Text "What is a rest if not a weapon?" published in the set of booklets "Paisaje, Ciudad y Delito", the product of a series of lectures about violence, city and landscape giving voice to positions coming from the arts, sociology and activism.
Organized by Ana Cadena and Futuro Moncada
Publication design by Futuro Moncada
Photographs by Sandra Leal, Calixto Ramírez, and Ana Cadena, who were constant moral supporters of this endeavor.
Thanks to visitors and participants, especialmente a Lilya Palacios y Elvira Ramos por su sabiduría e ímpetu.
A monument that interlaces an extraordinary snowfall, a protest and the act of rest in a fictional crossroads of History
The Monumento al Momento del Encuentro (spanish title) had its first installment as an event where an ice sculpture, a bronze plaque, a conversation and a social gathering were placed in the crossroads of the streets Garza Sada and 2 de Abril, in the city of Monterrey, Mexico.
The public "monument" engages with the fictional and real history of the city. It commemorates a weather impossibility, a fictional snowfall that happened on April 2nd 1967, and creates connections to other historical events: a battle, a protest, and a forced stop to the post-industrial activities of Monterrey.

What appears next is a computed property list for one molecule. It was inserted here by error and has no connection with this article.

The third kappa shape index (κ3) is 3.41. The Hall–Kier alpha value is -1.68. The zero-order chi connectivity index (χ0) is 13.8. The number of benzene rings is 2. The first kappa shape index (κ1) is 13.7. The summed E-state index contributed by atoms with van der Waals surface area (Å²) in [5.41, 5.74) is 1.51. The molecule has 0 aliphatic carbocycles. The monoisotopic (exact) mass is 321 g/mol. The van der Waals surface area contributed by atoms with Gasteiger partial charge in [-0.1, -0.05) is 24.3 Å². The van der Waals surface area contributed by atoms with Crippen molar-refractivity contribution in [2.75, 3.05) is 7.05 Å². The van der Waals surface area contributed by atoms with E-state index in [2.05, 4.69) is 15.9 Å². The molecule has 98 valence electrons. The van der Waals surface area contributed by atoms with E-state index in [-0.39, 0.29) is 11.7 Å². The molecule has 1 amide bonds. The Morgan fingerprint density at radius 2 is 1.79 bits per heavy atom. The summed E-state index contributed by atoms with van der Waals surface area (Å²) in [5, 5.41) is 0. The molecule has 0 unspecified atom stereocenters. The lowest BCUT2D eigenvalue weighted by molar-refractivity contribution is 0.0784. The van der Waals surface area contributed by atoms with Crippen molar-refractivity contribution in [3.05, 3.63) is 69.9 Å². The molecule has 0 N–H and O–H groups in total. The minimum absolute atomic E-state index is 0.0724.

Domestic footage and old narrations of a real snowfall in 1967, found in the archives of local hobby historians and chroniclers, show how snow, a completely regular and mostly uninteresting event for many, is inversely transcendental in Monterrey. The anecdotes state that the city dynamics were greatly affected. Labor, school and traffic, stopped as an amazed population addressed this event as 'magical' and something 'exceptional' that happens only every 100 years. (2)